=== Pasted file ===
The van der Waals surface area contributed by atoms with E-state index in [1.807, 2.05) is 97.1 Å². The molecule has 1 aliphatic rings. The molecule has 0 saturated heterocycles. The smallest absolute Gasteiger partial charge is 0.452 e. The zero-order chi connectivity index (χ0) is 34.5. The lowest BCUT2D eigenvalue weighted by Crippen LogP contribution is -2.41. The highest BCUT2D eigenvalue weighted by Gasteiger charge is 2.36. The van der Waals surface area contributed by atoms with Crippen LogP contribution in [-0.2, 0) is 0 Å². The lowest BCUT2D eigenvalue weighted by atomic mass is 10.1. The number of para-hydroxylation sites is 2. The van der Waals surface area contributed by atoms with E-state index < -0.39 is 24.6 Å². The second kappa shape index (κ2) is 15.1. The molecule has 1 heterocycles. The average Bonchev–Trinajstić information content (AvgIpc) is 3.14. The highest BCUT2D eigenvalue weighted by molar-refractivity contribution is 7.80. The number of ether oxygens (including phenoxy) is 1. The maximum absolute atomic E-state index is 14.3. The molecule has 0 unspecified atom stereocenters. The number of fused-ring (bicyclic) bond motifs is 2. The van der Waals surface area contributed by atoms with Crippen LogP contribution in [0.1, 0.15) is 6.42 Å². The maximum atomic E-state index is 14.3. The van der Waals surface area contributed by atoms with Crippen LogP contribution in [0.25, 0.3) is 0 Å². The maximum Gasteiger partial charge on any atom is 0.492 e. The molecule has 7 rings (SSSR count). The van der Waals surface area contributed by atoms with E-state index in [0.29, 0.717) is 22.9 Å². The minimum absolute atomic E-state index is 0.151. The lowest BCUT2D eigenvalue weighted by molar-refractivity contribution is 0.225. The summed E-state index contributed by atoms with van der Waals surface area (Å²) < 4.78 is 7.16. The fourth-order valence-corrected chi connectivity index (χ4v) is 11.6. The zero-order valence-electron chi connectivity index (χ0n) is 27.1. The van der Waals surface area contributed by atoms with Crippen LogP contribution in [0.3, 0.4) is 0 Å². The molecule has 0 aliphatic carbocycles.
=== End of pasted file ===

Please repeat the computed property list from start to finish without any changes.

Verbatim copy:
The van der Waals surface area contributed by atoms with E-state index in [1.807, 2.05) is 97.1 Å². The molecule has 1 aliphatic rings. The molecule has 0 saturated heterocycles. The smallest absolute Gasteiger partial charge is 0.452 e. The zero-order chi connectivity index (χ0) is 34.5. The lowest BCUT2D eigenvalue weighted by Crippen LogP contribution is -2.41. The highest BCUT2D eigenvalue weighted by Gasteiger charge is 2.36. The van der Waals surface area contributed by atoms with Crippen LogP contribution in [-0.2, 0) is 0 Å². The lowest BCUT2D eigenvalue weighted by atomic mass is 10.1. The number of para-hydroxylation sites is 2. The van der Waals surface area contributed by atoms with E-state index < -0.39 is 24.6 Å². The second kappa shape index (κ2) is 15.1. The molecule has 1 heterocycles. The average Bonchev–Trinajstić information content (AvgIpc) is 3.14. The highest BCUT2D eigenvalue weighted by molar-refractivity contribution is 7.80. The number of ether oxygens (including phenoxy) is 1. The maximum absolute atomic E-state index is 14.3. The molecule has 0 unspecified atom stereocenters. The number of fused-ring (bicyclic) bond motifs is 2. The van der Waals surface area contributed by atoms with Crippen LogP contribution in [0.1, 0.15) is 6.42 Å². The maximum atomic E-state index is 14.3. The van der Waals surface area contributed by atoms with Crippen LogP contribution in [0.25, 0.3) is 0 Å². The maximum Gasteiger partial charge on any atom is 0.492 e. The molecule has 7 rings (SSSR count). The van der Waals surface area contributed by atoms with E-state index in [0.29, 0.717) is 22.9 Å². The minimum absolute atomic E-state index is 0.151. The lowest BCUT2D eigenvalue weighted by molar-refractivity contribution is 0.225. The summed E-state index contributed by atoms with van der Waals surface area (Å²) < 4.78 is 7.16. The fourth-order valence-corrected chi connectivity index (χ4v) is 11.6. The zero-order valence-electron chi connectivity index (χ0n) is 27.1. The van der Waals surface area contributed by atoms with Crippen LogP contribution in [0.3, 0.4) is 0 Å². The molecule has 0 aliphatic carbocycles.